Springpad is a cool little utility to bookmark things you find on the Web and in the real world as well.
When you're on the Web site, it's very easy to create a new free-form note or to-do item. If you're typing in a name of a product or business (like a movie, the model name of a camera, or a restaurant), Springpad will probably identify it as you're typing and create a note with specific items info for the category it fits in. There's also a bookmarklet that makes it fast to save an item from a Web page, providing the site you're on is recognized by the app. I found that products on Amazon pages were picked up appropriately, but when I tried to save a product from CNET reviews pages they were just saved as Web bookmarks, not products.
Things you save can be flagged as "wants" or "haves" and can be shared with your buddies on the service or on your other social networks. You can also see what friends are sharing (see also:).
The product has special powers on the major recipe sites like Epicurious and the Food Network. It will analyze the text and save the ingredients in a separate field. The app is also getting integrated to some food sites themselves, like Wine Library TV, so when you want to save something there it can park it on a Springpad list (I couldn't find the integration, though).
The new Springpad iPhone app lets you quickly jot down notes or names, and it has two additional parlor tricks: if you press the "Nearby" add item button you can get a list of businesses near you to bookmark. And there's a barcode scanner for tagging products you come across that you might want to research later. Unfortunately, on my 3G iPhone, the camera doesn't focus close enough to get a reliable scan of a barcode; this feature worked for me only about half the time.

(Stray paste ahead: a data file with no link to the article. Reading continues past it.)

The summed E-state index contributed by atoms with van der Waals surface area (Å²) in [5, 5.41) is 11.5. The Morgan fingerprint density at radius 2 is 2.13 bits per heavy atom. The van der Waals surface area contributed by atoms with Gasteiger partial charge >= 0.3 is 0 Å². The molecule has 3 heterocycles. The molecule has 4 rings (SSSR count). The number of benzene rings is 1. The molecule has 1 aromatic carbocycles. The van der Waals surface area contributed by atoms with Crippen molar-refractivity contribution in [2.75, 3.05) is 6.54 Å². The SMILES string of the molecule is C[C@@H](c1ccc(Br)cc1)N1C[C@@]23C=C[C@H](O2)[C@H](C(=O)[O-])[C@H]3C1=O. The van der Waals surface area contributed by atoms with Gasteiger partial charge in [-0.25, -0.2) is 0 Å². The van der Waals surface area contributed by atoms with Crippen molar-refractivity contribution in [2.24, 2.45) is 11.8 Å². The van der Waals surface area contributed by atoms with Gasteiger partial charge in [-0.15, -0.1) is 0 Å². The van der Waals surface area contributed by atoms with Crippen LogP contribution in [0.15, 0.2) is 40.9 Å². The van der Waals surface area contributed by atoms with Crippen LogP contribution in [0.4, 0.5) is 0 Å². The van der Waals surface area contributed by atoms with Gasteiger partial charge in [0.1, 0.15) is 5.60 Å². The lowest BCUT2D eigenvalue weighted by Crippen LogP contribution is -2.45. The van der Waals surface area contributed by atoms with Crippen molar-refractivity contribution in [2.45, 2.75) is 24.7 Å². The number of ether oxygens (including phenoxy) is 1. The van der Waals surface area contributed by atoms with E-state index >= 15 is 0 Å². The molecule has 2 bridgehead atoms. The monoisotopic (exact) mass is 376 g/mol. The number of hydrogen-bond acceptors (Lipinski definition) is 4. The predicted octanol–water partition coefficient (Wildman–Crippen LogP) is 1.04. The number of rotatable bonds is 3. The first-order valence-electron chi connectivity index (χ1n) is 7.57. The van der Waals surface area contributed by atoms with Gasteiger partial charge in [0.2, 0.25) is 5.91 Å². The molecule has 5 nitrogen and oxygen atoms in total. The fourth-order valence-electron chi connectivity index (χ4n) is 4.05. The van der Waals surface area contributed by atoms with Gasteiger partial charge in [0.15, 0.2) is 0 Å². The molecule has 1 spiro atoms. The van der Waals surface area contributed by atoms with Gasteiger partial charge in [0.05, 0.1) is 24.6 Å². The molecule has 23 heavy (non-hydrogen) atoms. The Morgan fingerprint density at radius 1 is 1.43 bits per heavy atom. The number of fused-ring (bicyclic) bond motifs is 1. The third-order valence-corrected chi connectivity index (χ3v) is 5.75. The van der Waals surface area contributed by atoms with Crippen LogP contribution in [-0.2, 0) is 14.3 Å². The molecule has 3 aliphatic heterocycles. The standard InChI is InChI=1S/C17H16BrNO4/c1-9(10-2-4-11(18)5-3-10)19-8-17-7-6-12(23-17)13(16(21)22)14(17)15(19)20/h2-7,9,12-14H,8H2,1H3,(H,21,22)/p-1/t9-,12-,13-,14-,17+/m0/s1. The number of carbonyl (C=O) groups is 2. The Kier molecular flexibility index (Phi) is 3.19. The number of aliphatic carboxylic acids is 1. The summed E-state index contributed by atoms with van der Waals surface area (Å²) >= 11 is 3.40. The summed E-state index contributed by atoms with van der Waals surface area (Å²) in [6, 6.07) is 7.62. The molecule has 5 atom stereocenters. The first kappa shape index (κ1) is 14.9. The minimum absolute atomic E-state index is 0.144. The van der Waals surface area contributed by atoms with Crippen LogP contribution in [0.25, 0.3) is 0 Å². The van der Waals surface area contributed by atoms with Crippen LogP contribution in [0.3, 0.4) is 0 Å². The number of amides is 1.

Other little process flaws make the system sometimes confusing to use, but even with those hiccups, Springpad is an engaging and fun service that does a very good job of blending at-your-desk and in-the-real-world bookmarking. Things you save online show immediately on your phone, and vice versa.
The iPhone app and the Web service are both free. The company makes money when it refers users from their notes to commerce sites, such as sending you to OpenTable after you're reminded of a restaurant you want to try.
Springpad could work well as an electronic memory aid. I plan on sticking with Evernote as my catch-all note-taking tool, due to its dedicated, offline Windows and Mac apps and its better features for long-form note-taking. However, I did find myself jotting down some quick things I wanted to remember recently on Springpad. It's ideally suited to that purpose.